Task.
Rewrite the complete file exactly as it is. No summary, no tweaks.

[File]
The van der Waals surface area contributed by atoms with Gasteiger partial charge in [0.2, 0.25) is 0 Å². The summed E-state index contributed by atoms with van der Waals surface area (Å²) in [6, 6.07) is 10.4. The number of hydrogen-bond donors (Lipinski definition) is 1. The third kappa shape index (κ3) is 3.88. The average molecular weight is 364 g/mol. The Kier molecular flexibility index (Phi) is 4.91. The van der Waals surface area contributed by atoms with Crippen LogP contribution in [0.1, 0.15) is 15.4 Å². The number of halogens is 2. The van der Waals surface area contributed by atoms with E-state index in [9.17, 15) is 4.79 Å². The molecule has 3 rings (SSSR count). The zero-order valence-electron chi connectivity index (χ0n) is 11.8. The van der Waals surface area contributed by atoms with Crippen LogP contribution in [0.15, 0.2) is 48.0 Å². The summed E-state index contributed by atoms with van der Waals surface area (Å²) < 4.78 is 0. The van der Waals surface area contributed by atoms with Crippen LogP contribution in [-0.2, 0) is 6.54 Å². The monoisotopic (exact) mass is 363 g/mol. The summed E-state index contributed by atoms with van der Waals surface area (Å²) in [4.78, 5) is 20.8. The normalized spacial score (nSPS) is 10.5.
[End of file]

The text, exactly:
The van der Waals surface area contributed by atoms with Gasteiger partial charge in [0.2, 0.25) is 0 Å². The summed E-state index contributed by atoms with van der Waals surface area (Å²) in [6, 6.07) is 10.4. The number of hydrogen-bond donors (Lipinski definition) is 1. The third kappa shape index (κ3) is 3.88. The average molecular weight is 364 g/mol. The Kier molecular flexibility index (Phi) is 4.91. The van der Waals surface area contributed by atoms with Crippen LogP contribution in [0.1, 0.15) is 15.4 Å². The number of halogens is 2. The van der Waals surface area contributed by atoms with E-state index in [9.17, 15) is 4.79 Å². The molecule has 3 rings (SSSR count). The zero-order valence-electron chi connectivity index (χ0n) is 11.8. The van der Waals surface area contributed by atoms with Crippen LogP contribution in [0.15, 0.2) is 48.0 Å². The summed E-state index contributed by atoms with van der Waals surface area (Å²) < 4.78 is 0. The van der Waals surface area contributed by atoms with Crippen LogP contribution in [-0.2, 0) is 6.54 Å². The monoisotopic (exact) mass is 363 g/mol. The summed E-state index contributed by atoms with van der Waals surface area (Å²) in [4.78, 5) is 20.8. The normalized spacial score (nSPS) is 10.5.